Cole Porter's Can-Can
Release Date:
March 1960
Premiere Information:
New York opening: 9 March 1960
Los Angeles opening: 10 March 1960
Production Date:
early August--late October 1959
Copyright Claimant:
Suffolk-Cummings Productions, Inc. and Twentieth Century-Fox Film Corp.
Copyright Date:
6 March 1960
Copyright Number:
LP16406
Physical Properties:
Sound
Westrex Recording System
Color
De Luxe
Widescreen/ratio
Todd-AO developed by the American Optical Company and Magna
Duration(in mins):
133-134
Country:
United States
Language:
English
SYNOPSIS

In the Montmarte district of Paris, womanizing attorney François Durnais escorts his old friend, Chief Judge Paul Barriere, to the Bal du Paradis cabaret to see a performance of the can-can. The dance, which has been deemed lewd and lascivious by the court, has been outlawed, and consequently, the police raid the club and, although François and Paul avoid arrest, Simone Pistache, François' sweetheart and the cabaret's proprietor, is hauled before the court to face Paul and his straight-laced young colleague, Judge Philippe Forrestier. Although Paul is eager to dismiss the case, Philippe is intent on prosecuting it, but when the police, who have been bribed by Simone, profess a lack of evidence, Simone is released. That night, Philippe, determined to prove Simone guilty, comes to the club posing as a rich roué. When Simone boasts that she has compiled a list of police bribes, Philippe bets her that she is lying. Just as Simone is about to turn the list over to Philippe, Claudine, one of the dancers, recognizes him as a judge and warns Simone. Philippe then sternly advises Simone to comply with the law, but unable to resist her charms, he passionately embraces her. When Philippe promises never to harm her, Simone takes him at his word and stages a performance of the can-can. Philippe's photographers are waiting in the audience to photograph the event, and as a result, Simone is arrested once again. When François, acting as Simone's attorney, ascertains that Philippe kissed Simone in her bedroom, he threatens to blackmail the judge unless he drops the charges. The threat proves unnecessary, however, when Philippe summons Simone to ... +


In the Montmarte district of Paris, womanizing attorney François Durnais escorts his old friend, Chief Judge Paul Barriere, to the Bal du Paradis cabaret to see a performance of the can-can. The dance, which has been deemed lewd and lascivious by the court, has been outlawed, and consequently, the police raid the club and, although François and Paul avoid arrest, Simone Pistache, François' sweetheart and the cabaret's proprietor, is hauled before the court to face Paul and his straight-laced young colleague, Judge Philippe Forrestier. Although Paul is eager to dismiss the case, Philippe is intent on prosecuting it, but when the police, who have been bribed by Simone, profess a lack of evidence, Simone is released. That night, Philippe, determined to prove Simone guilty, comes to the club posing as a rich roué. When Simone boasts that she has compiled a list of police bribes, Philippe bets her that she is lying. Just as Simone is about to turn the list over to Philippe, Claudine, one of the dancers, recognizes him as a judge and warns Simone. Philippe then sternly advises Simone to comply with the law, but unable to resist her charms, he passionately embraces her. When Philippe promises never to harm her, Simone takes him at his word and stages a performance of the can-can. Philippe's photographers are waiting in the audience to photograph the event, and as a result, Simone is arrested once again. When François, acting as Simone's attorney, ascertains that Philippe kissed Simone in her bedroom, he threatens to blackmail the judge unless he drops the charges. The threat proves unnecessary, however, when Philippe summons Simone to his chambers and, after apologizing for misleading her, drops the complaint. When Simone kisses him in gratitude, Philippe, smitten, invites her to dinner. After she protests that she has a prior engagement, Philippe proclaims his love and proposes to her. Afterward, Simone, stunned, invites François to her boudoir and asks him to marry her. When he refuses, she angrily informs him that she plans to marry Philippe. Certain that marriage to a showgirl would ruin Philippe's career, Paul conspires with François to prevent the union. Paul decides to host an engagement party aboard a luxurious yacht, and invites all of Paris society. Feeling unworthy and out of place, Simone is tricked by François into getting drunk and performing a ribald song that insults the distinguished guests. Humiliated, Simone runs into a cabin and Philippe follows to console her. After he leaves, however, Simone jumps overboard and swims to shore. The next day, Philippe worries about Simone until André, the headwaiter at the cabaret, delivers a letter from her, stating that their marriage would be a mistake. Next, Simone goes to François' office and asks for a loan to stage the Four Arts Ball, insisting that he accept the deed to her club as collateral. Arriving at the ball drunk, Philippe mimics François' flippant manner, thus endearing himself to Simone. When Philippe slams the window that no other man has been able to close, Simone reconsiders his proposal. After informing François that he is now the club's proprietor due to the deed he signed, Simone calls for a performance of the banned can-can, thus precipitating François' arrest. At the trial however, Simone relents and testifies that she has lost the deed, thus assuring François' acquittal. Paul then suggests adjourning court to observe can-can to determine if it is truly lewd, and when the crowd breaks into exuberant applause, the dance is vindiated. Afterward, the police pretend to arrest Simone and throw her into a police wagon with François, who then finally proposes to her. +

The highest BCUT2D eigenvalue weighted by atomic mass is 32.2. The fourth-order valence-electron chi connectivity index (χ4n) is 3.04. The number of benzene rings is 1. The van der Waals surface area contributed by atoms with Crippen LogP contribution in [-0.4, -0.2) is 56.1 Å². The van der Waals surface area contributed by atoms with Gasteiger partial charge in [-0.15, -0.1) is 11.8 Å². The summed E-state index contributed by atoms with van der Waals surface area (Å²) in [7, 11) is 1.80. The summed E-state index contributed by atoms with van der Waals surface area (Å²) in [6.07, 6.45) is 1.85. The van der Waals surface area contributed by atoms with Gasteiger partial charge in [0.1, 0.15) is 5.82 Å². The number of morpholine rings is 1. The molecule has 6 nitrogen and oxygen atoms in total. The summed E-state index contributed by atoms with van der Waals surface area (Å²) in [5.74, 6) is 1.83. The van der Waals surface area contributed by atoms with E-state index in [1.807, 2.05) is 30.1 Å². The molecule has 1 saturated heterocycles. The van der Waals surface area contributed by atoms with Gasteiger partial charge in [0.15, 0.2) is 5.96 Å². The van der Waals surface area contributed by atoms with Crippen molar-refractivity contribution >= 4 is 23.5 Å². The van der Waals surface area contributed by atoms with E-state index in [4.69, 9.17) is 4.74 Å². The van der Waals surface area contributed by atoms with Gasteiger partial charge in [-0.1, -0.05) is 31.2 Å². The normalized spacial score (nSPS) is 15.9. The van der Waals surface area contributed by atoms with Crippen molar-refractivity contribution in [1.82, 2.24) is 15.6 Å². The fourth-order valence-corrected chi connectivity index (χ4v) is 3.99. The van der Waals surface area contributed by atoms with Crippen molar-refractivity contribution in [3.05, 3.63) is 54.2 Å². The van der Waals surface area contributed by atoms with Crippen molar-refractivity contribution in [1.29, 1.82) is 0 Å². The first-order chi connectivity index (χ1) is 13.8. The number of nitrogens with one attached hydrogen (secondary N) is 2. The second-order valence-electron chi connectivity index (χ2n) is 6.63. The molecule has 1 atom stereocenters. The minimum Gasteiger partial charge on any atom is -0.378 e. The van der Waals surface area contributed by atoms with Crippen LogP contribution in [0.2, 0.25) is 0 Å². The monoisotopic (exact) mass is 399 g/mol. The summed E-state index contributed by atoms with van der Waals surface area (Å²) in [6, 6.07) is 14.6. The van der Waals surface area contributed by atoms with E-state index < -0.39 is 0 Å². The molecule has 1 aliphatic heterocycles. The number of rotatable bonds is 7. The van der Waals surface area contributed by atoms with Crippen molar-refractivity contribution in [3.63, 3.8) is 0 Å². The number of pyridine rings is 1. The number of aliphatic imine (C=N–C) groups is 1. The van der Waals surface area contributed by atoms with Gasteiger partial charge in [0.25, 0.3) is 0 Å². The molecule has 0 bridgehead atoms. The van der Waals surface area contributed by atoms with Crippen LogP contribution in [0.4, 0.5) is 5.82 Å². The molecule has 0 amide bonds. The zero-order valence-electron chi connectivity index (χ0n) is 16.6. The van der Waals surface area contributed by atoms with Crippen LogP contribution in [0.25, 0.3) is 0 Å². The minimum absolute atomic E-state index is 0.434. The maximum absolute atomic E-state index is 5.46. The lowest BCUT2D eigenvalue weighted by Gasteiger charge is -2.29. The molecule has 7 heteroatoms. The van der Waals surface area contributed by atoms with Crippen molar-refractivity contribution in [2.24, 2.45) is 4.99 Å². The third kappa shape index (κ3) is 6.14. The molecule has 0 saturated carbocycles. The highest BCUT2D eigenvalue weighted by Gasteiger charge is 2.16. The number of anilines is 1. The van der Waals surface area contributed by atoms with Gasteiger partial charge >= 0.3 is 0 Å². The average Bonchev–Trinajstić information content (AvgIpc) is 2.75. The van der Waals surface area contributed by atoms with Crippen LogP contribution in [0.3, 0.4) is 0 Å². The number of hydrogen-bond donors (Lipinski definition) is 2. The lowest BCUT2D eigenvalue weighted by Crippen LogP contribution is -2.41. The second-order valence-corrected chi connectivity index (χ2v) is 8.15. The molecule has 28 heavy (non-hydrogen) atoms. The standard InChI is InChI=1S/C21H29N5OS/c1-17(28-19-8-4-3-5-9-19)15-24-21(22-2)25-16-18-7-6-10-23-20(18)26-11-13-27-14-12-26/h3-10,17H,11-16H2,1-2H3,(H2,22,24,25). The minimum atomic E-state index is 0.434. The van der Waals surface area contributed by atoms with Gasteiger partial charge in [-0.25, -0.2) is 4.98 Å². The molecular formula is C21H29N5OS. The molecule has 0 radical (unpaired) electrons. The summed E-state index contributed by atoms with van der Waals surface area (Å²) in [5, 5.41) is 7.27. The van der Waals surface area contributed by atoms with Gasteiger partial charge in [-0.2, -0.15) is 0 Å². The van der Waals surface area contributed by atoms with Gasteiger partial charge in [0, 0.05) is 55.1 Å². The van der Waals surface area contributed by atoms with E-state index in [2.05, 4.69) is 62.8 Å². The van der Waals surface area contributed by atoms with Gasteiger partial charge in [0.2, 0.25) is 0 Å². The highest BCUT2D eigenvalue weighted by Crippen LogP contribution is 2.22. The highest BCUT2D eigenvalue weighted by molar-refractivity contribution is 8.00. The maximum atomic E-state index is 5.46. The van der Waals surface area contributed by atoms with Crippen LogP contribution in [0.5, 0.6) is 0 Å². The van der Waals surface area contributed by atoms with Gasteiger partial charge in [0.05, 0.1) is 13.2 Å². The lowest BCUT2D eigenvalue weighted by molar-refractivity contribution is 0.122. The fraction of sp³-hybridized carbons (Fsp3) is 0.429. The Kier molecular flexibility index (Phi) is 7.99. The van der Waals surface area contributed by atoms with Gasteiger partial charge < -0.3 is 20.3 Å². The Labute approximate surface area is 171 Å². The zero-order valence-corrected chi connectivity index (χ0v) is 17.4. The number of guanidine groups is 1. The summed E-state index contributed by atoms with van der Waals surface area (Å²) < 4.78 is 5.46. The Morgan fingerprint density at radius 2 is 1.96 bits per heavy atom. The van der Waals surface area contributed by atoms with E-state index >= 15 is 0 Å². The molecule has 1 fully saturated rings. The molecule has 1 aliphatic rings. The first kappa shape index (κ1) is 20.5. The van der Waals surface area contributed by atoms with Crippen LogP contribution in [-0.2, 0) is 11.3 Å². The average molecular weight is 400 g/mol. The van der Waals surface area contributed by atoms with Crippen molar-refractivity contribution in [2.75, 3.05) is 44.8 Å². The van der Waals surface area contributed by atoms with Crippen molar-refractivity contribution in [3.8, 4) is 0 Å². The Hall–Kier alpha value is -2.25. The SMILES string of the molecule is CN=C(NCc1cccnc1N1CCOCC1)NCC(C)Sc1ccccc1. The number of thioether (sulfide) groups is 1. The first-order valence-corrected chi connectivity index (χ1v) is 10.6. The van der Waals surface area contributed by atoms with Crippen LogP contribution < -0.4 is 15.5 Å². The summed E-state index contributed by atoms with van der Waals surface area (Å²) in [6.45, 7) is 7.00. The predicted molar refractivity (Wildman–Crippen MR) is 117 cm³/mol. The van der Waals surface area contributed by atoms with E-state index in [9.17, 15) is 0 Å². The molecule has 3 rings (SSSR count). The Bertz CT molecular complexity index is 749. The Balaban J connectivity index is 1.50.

Legend
Viewed by AFI
Partially Viewed
Offscreen Credit
Name Occurs Before Title
AFI Life Achievement Award

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The American Film Institute is grateful to Sir Paul Getty KBE and the Sir Paul Getty KBE Estate for their dedication to the art of the moving image and their support for the AFI Catalog of Feature Films and without whose support AFI would not have been able to achieve this historical landmark in this epic scholarly endeavor.